Push ethical behavior.  Try just asking people what decision they would make if they had to explain it to their own Mother.  Trust that they will do so, but verify when you can. 

 

Learn how to pray.  Give yourself lessons and practice.  Get someone to teach you.  This is going to get you through the rough patches.  This will help you to understand that God always has your back. 

 

If someone asks for help, help them.  And then don’t make a big deal about it.  Don’t expect anything in return.  If you don’t feel real joy from that, then you need to pray more.

 

God wants us to love each other.  If you love someone, be sure to tell them.  Your wife will understand that you love other people and she will get used to it.  I am a kisser.  My son understands this and he even lets me do it in public now.

 

Finally, feel the joy.  This is my biggest failure.  I am a worrier and it is hard for me to be in the moment.  When I come into St. Luke’s Church, I feel the joy…But I also feel the responsibility, as all of us should.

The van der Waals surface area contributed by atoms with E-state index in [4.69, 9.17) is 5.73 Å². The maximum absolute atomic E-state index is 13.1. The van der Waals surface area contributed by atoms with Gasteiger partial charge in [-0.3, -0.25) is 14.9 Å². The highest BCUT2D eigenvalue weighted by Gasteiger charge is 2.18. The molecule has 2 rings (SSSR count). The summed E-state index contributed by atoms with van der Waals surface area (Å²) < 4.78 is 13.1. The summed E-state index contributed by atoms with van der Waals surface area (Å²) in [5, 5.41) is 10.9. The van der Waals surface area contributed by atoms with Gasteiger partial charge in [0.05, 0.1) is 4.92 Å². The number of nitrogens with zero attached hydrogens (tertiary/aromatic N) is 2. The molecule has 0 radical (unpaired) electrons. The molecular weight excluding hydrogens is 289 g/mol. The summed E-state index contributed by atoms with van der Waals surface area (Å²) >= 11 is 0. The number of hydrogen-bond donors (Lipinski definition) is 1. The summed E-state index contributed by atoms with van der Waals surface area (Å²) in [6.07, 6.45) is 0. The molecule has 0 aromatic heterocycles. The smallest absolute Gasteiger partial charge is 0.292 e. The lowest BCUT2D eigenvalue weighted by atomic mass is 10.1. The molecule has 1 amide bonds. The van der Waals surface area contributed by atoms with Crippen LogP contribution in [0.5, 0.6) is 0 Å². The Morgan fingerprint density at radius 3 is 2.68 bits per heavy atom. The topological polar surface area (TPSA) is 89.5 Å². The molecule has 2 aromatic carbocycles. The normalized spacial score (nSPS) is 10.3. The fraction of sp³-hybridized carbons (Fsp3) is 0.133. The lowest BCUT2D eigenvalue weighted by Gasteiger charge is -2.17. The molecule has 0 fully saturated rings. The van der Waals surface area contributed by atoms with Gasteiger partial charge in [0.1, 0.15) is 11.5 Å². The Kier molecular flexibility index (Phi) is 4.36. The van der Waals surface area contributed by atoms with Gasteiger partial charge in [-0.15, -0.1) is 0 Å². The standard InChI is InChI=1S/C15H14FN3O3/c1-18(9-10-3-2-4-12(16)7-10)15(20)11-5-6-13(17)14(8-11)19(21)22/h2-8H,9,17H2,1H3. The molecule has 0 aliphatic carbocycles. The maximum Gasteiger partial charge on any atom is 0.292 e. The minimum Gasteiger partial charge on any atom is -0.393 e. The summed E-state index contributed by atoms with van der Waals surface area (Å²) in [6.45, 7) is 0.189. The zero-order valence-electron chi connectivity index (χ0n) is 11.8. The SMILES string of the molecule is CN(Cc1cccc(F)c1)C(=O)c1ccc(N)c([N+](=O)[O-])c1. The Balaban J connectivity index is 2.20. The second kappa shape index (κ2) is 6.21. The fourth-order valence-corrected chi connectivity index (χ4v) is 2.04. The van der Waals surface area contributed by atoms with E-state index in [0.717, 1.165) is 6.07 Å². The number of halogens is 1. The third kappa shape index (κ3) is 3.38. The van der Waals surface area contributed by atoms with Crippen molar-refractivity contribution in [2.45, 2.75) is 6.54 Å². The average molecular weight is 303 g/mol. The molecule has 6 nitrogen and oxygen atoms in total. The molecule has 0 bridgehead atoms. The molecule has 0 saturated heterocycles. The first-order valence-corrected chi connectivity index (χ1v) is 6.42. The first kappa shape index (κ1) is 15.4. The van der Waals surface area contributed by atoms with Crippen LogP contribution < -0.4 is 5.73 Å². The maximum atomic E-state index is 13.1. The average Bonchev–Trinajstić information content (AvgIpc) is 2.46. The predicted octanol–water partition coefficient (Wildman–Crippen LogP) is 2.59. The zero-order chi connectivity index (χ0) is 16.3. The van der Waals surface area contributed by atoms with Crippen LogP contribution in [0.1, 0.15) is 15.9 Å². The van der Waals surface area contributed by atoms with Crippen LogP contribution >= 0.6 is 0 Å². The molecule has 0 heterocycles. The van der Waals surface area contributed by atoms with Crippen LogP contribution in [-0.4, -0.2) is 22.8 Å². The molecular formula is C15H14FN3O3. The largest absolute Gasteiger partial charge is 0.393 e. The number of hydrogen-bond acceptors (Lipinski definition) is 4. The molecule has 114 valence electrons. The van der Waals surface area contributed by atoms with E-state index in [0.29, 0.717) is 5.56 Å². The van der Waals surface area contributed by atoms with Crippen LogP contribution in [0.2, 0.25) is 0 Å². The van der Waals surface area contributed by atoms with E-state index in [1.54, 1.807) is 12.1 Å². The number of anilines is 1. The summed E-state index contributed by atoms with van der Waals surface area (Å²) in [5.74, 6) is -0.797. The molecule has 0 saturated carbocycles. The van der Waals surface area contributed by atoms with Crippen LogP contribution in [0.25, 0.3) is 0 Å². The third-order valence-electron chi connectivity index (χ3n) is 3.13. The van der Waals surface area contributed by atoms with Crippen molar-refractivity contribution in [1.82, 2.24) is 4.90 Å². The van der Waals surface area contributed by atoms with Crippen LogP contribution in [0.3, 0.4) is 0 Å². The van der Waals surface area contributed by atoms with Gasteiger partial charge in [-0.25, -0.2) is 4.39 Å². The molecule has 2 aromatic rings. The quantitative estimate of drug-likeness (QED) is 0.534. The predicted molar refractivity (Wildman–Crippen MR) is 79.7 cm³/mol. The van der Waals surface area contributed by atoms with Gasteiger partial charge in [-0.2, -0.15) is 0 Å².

Life is about people and the connections we make with each other.  When we are gone, no one will care about the money we made or the toys we played with.  We live on in the way that we have touched each other’s lives and made each other feel and taken care of each other.

It has taken me most of my adult life to get a remote understanding of what God expects of me and I am still on a journey that I do not fully understand.

 

I told my daughter the other day that I have lots of jobs.  My first job is to take care of her, her brother and her mother – and then every other relative no matter how distant.  My second job is to take care of the people at work, both the clients and the people who work with me – and their families.  My third job is to take care of St. Luke’s and all the people who call this building home. 

 

What I did not tell her, but expect that she will understand some day, is that God expects us all to take care of one another.  What I did tell her is that God expects us to worship Him alone and then love each other as we love ourselves.  And then I might have asked her if she had done her homework.

 

Amen.